Tom Petty best songs: American Girl, Free Fallin, and more

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Tom Petty, the beloved rock icon known for his work with his band the Heartbreakers and the supergroup the Traveling Wilburys, died Monday at age 66 after suffering cardiac arrest, his manager confirmed. In a career that spanned more than four decades, Petty was a celebrated songwriter as well as an accomplished solo artist in his own right — and there’s no shortage of musical moments to highlight. Below, EW has rounded up his essential tracks:

10. “Into the Great Wide Open” (1991)

A cautionary Hollywood tale like only Petty could tell them, with a now-legendary video starring Johnny Depp as the aspiring rock star and rebel without a clue whose eventual downfall was as sure as Tom’s pitch-perfect sense of melody.

9. “I Won’t Back Down” (1989)

Petty’s classic “stand my ground” anthem has lived many lives, including an elegiac version performed at an iconic post-9/11 concert and a news-making lawsuit against Sam Smith’s Grammy-winning 2014 smash “Stay With Me” that resulted in a shared credit and royalties. (And yeah, that’s George Harrison on guitar and backing vocals in the original recorded version, no big deal; Jeff Lynne also cowrote the track.)

8. “Stop Draggin’ My Heart Around” with Stevie Nicks (1981)

The song is officially credited to Nicks’ first post-Fleetwood Mac solo opus, Bella Donna, but their rueful duet is a stone-cold classic of early-’80s AOR rock: the wary, full-throated pas de deux of two lovers with way too much water under the bridge for easy goodbyes.

7. “You Don’t Know How It Feels” (1994)

Radio censors wouldn’t allow him to rhyme “Let’s get to the point” with “let’s roll another joint.” Their workaround was a weird sort of aural smudge, but it couldn’t wreck this triumph of lean lone-wolf storytelling.

6. The Traveling Wilburys, “Handle With Care” (1988)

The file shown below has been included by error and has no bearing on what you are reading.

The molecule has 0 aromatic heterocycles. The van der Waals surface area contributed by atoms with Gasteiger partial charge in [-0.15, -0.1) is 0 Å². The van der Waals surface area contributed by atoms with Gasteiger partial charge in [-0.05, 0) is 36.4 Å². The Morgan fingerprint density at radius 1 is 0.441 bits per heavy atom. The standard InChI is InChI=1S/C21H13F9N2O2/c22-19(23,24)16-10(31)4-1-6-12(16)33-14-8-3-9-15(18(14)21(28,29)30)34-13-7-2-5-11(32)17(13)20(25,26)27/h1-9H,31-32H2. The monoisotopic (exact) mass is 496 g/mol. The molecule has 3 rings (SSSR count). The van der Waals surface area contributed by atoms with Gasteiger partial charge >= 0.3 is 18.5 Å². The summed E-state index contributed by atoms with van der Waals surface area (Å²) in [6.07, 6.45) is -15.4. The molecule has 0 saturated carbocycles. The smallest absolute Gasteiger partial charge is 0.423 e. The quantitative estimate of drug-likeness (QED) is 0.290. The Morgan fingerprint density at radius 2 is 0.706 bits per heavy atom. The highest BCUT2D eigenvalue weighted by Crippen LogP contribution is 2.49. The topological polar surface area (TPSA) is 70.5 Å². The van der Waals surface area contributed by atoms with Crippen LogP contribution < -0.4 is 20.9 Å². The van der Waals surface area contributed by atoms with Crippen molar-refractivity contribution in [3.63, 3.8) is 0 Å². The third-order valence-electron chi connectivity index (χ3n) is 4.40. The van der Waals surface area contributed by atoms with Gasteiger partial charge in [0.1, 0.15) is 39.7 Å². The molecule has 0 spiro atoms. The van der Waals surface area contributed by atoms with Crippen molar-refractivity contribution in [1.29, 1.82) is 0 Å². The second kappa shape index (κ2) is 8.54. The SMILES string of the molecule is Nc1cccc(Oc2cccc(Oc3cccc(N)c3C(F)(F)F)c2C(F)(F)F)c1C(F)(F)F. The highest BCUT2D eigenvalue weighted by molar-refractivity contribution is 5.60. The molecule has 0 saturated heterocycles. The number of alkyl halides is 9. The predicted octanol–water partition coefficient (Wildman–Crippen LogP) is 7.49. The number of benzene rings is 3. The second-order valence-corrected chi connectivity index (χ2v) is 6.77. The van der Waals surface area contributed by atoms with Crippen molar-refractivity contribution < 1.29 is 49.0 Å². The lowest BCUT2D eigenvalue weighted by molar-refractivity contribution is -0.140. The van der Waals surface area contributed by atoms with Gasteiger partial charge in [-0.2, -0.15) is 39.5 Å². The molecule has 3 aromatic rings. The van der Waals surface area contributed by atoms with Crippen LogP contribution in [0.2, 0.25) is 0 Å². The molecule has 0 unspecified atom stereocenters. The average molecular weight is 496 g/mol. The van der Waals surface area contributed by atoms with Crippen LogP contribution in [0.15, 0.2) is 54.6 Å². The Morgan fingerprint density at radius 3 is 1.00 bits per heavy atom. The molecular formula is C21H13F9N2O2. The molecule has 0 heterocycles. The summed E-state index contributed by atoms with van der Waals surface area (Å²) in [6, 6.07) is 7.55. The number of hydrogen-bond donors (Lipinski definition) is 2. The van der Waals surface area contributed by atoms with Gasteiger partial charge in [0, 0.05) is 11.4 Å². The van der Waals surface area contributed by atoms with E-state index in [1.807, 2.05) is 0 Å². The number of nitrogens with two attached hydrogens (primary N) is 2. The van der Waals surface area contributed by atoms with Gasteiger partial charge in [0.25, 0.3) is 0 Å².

A bittersweet road-dog gem from the starriest supergroup that popular music ever produced: George Harrison, Bob Dylan, Roy Orbison, ELO’s Jeff Lynne, and Petty. (After Harrison and Orbison’s untimely deaths the Heartbreakers revived the song on tour, adding it to several setlists in the 2000s.)

Nothing to do with immigration, literally; just Petty’s defiant take (or so he claimed) on the ruthlessness of the music industry — though it works just as well for doomed relationships — set to a spiraling vocal refrain and ridiculously great guitar hook.

4. “Mary Jane’s Last Dance” (1993)

The ‘90s MTV kids knew it as the one with a dead Kim Basinger in a wedding dress being dragged through one final, freaky waltz. But the song stands alone; a hypnotic, harmonica-laced rocker about a small-town Indiana girl who couldn’t quite kill the pain.

3. “Don’t Come Around Here No More” (1985)

Its Alice in Wonderland-themed video was fitting; bad romance is some kind of rabbit hole for the Mad Hatter-clad Petty in this airy, slow-burning plea to be left alone by a no-good lover. (All those un-Pettyish synths? Credit is probably due to cowriter Dave Stewart of the Eurythmics, who claimed the title itself was inspired by a late-night encounter with Stevie Nicks.)

2. “American Girl” (1977)

Still rightfully one of the most famous opening riffs in rock and roll, and an enduring ode to big dreams, bruised hearts, and (oh yeah, alright) take-it-easy babies.

No one captured the unadorned poetry of ordinary lives quite like Petty, and this may be his masterpiece: the endlessly evocative tale of “a good girl/crazy ’bout Elvis/loves horses, and her boyfriend too”— even if that love isn’t fully returned by the guy who wants to write her name in the sky.